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The profile of retail broker Faith Hope Consolo in real estate magazine The Real Deal pretty much makes the case that she's responsible for the shopping landscape of Manhattan as we know it. Consolo helped transform Madison Avenue in the 1980s. "I would call the landlord and say, 'I want to bring a wonderful retailer into the building called Gianni Versace,'" she says. "And they'd say 'Johnny who?' Part of the job was educating them." In 1988, she brought Paul Smith to the Flatiron district in 1988, thereby attracting Armani, thereby creating a snowball effect that didn't stop until Fifth Avenue had become the mini-mall we know today.
And in the 1990s, Consolo and her partner got heavily involved in Times Square's makeover. We quote: "Other brokers won most of the largest spaces in Times Square itself. But Consolo and her group helped find a home for an Applebee's restaurant, Cosmetics Plus, a Universal newsstand, and a 25,000-square-foot theme store that sold sports shoes." Perhaps unsurprisingly, given her influence, Consolo is not universally beloved—the article cites a number of anonymous brokers who "swore like drunken sailors" when her name came up.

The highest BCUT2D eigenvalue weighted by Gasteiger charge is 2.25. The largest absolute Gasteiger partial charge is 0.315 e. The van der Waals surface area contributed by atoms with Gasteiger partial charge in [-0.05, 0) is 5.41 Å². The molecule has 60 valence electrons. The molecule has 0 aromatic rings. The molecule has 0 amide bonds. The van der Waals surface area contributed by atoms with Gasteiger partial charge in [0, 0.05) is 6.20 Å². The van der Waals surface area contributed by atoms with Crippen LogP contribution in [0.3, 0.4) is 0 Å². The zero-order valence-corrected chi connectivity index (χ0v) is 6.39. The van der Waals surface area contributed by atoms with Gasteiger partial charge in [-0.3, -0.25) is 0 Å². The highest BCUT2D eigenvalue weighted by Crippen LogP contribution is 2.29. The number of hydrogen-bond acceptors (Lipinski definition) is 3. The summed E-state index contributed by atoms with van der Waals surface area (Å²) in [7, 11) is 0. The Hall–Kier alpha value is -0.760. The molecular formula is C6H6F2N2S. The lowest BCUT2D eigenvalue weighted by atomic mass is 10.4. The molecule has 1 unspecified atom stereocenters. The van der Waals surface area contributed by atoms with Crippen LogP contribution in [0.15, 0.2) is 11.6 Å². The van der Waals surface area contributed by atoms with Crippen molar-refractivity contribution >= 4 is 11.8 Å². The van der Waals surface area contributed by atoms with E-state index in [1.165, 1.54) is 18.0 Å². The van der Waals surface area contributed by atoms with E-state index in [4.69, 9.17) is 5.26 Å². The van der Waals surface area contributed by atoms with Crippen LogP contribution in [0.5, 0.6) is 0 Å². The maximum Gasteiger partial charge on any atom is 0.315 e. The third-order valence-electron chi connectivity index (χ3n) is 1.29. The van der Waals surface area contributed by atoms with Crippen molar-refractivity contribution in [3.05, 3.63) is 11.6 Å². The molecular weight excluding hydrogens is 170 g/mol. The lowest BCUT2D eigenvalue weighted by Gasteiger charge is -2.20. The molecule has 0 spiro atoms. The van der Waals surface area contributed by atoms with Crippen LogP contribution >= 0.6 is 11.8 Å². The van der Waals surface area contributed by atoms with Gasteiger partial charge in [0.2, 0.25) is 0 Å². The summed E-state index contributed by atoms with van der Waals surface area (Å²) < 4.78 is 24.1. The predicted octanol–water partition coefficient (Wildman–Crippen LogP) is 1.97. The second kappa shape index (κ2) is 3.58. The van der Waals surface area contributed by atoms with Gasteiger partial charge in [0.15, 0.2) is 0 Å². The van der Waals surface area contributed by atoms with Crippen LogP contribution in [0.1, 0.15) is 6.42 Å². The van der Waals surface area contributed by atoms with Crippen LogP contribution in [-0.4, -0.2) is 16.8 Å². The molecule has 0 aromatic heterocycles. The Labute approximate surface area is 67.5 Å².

· Brokering in good Faith [The Real Deal]
· Faith Hope Consolo (All Coverage) [Racked]